Thursday, August 24, 2006

CP/SP Depot Bollard Question

From: "Randy Ruiz"

I am looking for drawings or any other information that exists documenting what appears to have been a standard Southern Pacific bollard design. In case you do not know, a "bollard" is a short vertical obstruction set into the ground used to protect buildings and such from vehicles. The current operators of the Sunol depot may want to install replicas of these bollards. Since identical bollards are visible in photos of other S.P. depots, I thought that perhaps the railroad had fabricated them. Any leads would be appreciated. The [Southern Pacific Photo from the Union Pacific Museum Collection showing bollards in place at the Sunol Depot in 1913 is displayed on] the Centerville Depot website. The roof ridges and finials are interesting details as well.

Randolph R. Ruiz [Architect]


Blogger CPRR Discussion Group said...

From: "John Snyder"

The bollards in question appear to be tapered, and were very likely cast in iron at the S.P. foundry in Sacramento.

—John Snyder, Architectural Historian

8/25/2006 7:27 AM  
Blogger CPRR Discussion Group said...

From: "Chris Graves"

Identical items at the New Castle station in a photo dated 1909. (Not on line, just one of a bunch of old photos in the drawer.)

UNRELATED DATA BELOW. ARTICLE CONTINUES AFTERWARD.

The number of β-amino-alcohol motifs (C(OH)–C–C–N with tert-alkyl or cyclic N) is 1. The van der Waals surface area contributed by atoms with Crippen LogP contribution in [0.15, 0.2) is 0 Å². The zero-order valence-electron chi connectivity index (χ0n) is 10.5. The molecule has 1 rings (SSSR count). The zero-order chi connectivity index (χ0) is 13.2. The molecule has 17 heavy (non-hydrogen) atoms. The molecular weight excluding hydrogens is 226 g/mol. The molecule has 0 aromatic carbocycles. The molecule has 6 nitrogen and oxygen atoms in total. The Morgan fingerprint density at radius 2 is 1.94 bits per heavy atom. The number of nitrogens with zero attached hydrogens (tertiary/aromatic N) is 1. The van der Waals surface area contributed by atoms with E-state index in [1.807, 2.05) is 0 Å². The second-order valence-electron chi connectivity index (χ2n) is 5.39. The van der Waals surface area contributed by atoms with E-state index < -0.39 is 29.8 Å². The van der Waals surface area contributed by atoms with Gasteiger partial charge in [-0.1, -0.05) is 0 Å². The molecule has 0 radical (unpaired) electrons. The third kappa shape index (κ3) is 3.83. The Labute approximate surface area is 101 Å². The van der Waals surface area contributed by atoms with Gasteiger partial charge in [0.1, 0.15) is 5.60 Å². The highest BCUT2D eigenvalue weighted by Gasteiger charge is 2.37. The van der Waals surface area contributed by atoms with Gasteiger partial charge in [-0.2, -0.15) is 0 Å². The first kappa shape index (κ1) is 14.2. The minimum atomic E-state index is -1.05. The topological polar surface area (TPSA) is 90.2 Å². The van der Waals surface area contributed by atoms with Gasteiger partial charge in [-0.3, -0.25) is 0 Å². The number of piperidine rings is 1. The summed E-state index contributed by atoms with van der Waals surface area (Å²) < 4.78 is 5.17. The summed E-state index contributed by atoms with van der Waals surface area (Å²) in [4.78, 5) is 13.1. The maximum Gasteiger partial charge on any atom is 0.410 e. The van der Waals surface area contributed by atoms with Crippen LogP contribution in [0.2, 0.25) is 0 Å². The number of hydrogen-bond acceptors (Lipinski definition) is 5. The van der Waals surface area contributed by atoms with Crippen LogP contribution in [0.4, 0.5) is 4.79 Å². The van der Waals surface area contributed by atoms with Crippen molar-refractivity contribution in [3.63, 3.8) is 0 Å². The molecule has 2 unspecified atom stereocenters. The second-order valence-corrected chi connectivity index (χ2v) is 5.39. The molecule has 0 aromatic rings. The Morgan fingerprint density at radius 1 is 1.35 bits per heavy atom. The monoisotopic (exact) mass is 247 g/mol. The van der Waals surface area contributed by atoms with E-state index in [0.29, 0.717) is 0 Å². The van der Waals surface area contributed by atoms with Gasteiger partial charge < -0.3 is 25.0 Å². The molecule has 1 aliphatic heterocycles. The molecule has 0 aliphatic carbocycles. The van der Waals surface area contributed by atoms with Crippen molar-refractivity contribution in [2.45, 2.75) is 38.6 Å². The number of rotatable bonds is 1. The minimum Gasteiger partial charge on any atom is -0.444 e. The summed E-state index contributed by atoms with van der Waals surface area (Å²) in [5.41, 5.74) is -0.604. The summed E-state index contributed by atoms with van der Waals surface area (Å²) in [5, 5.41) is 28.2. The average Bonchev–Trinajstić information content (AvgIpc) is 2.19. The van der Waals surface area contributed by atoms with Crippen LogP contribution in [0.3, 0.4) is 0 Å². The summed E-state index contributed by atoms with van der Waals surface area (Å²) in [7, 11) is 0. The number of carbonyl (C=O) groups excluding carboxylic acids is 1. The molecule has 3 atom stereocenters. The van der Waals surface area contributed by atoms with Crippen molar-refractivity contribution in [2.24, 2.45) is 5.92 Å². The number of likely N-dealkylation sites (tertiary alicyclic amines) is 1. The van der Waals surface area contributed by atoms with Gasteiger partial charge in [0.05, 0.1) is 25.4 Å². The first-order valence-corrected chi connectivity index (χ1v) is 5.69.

8/25/2006 8:14 AM  
Blogger CPRR Discussion Group said...


Ah yes, the Sunol Depot. I know it well. Everyone should restore a 120 year old building. We've discussed these bollards, as well as many other things. Our best guess is that they were made of local materials, such as well pipe and filled with cement or some other material.

I don't think there's room to put the bollards back. There is a water cabinet where the bollards would go if they were put back in their original spot. Besides, the Clampers put a hunk of granite at the corner facing the parking lot with a plaque on it, so it will serve the same purpose as the bollard.

And speaking of original spots . . .

The depot was moved about a mile down the canyon after SP stopped passenger service in the 1940s. When we moved it back 50 years later, we found that we couldn't put it back in the original location. The original site is now in the middle of a county road (Kilkare Rd.) In addition, there is a high pressure gas pipeline that would be directly under the building, so we had to place it nearer the main track that it was. If you locals remember the Walnut Creek gas line fire a year or two ago, that's the same gas line. What you see at the right hand edge of the photo is a house track that was between the main and the depot. There isn't room for that now either.

The next part of the restoration project is reconstructing the freight platform. The original extended 40 feet past the end of the depot, so we're going to have to put in an abreviated version. We also have to be aware of FRA clearances as to the width of the platform because the house track isn't there anymore.

One of the tough parts of restoration is that we also have to meet certain building codes that didn't exist 120 years ago. For example, when the depot was built, it was just set on the ground. No foundation. It has a foundation now. It also has interior fire protection that it didn't have back then.

—Paul, Sunol Depot restoration crew

[from the R&LHS Newsgroup.]

8/26/2006 9:38 AM  

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